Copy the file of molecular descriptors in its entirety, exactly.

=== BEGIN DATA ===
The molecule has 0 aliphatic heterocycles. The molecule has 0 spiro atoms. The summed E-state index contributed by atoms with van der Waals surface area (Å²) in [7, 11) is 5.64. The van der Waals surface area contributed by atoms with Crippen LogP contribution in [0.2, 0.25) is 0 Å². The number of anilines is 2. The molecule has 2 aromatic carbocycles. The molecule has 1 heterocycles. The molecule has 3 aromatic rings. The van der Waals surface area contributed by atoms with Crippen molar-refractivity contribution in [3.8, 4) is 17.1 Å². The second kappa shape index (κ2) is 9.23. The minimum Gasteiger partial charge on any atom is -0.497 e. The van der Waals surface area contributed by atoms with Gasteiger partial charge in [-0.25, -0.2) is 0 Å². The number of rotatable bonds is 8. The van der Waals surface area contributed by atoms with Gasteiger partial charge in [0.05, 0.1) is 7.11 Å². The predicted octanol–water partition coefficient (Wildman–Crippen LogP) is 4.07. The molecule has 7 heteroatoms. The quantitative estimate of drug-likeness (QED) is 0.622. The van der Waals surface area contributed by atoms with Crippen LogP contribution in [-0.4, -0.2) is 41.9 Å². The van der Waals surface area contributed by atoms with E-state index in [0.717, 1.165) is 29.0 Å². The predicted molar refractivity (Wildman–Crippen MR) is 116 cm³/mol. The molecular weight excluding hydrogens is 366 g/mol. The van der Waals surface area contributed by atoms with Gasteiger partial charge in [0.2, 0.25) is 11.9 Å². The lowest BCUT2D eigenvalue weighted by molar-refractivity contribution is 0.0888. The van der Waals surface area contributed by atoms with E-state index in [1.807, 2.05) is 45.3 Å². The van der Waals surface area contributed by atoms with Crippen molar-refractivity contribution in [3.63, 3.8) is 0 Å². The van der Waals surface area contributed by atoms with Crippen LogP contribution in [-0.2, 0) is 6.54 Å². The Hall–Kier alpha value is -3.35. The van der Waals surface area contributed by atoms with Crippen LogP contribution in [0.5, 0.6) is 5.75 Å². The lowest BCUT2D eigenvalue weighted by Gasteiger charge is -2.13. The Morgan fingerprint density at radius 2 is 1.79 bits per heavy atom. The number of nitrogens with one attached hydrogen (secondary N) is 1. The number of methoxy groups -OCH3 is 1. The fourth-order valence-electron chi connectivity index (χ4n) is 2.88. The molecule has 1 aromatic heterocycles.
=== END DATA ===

The molecule has 0 aliphatic heterocycles. The molecule has 0 spiro atoms. The summed E-state index contributed by atoms with van der Waals surface area (Å²) in [7, 11) is 5.64. The van der Waals surface area contributed by atoms with Crippen LogP contribution in [0.2, 0.25) is 0 Å². The number of anilines is 2. The molecule has 2 aromatic carbocycles. The molecule has 1 heterocycles. The molecule has 3 aromatic rings. The van der Waals surface area contributed by atoms with Crippen molar-refractivity contribution in [3.8, 4) is 17.1 Å². The second kappa shape index (κ2) is 9.23. The minimum Gasteiger partial charge on any atom is -0.497 e. The van der Waals surface area contributed by atoms with Gasteiger partial charge in [-0.25, -0.2) is 0 Å². The number of rotatable bonds is 8. The van der Waals surface area contributed by atoms with Gasteiger partial charge in [0.05, 0.1) is 7.11 Å². The predicted octanol–water partition coefficient (Wildman–Crippen LogP) is 4.07. The molecule has 7 heteroatoms. The quantitative estimate of drug-likeness (QED) is 0.622. The van der Waals surface area contributed by atoms with Crippen LogP contribution in [-0.4, -0.2) is 41.9 Å². The van der Waals surface area contributed by atoms with E-state index in [0.717, 1.165) is 29.0 Å². The predicted molar refractivity (Wildman–Crippen MR) is 116 cm³/mol. The molecular weight excluding hydrogens is 366 g/mol. The van der Waals surface area contributed by atoms with Gasteiger partial charge in [0.2, 0.25) is 11.9 Å². The lowest BCUT2D eigenvalue weighted by molar-refractivity contribution is 0.0888. The van der Waals surface area contributed by atoms with E-state index in [1.807, 2.05) is 45.3 Å². The van der Waals surface area contributed by atoms with Crippen molar-refractivity contribution in [3.63, 3.8) is 0 Å². The van der Waals surface area contributed by atoms with Crippen LogP contribution in [-0.2, 0) is 6.54 Å². The Hall–Kier alpha value is -3.35. The van der Waals surface area contributed by atoms with Crippen LogP contribution in [0.5, 0.6) is 5.75 Å². The lowest BCUT2D eigenvalue weighted by Gasteiger charge is -2.13. The Morgan fingerprint density at radius 2 is 1.79 bits per heavy atom. The number of nitrogens with one attached hydrogen (secondary N) is 1. The number of methoxy groups -OCH3 is 1. The fourth-order valence-electron chi connectivity index (χ4n) is 2.88. The molecule has 1 aromatic heterocycles.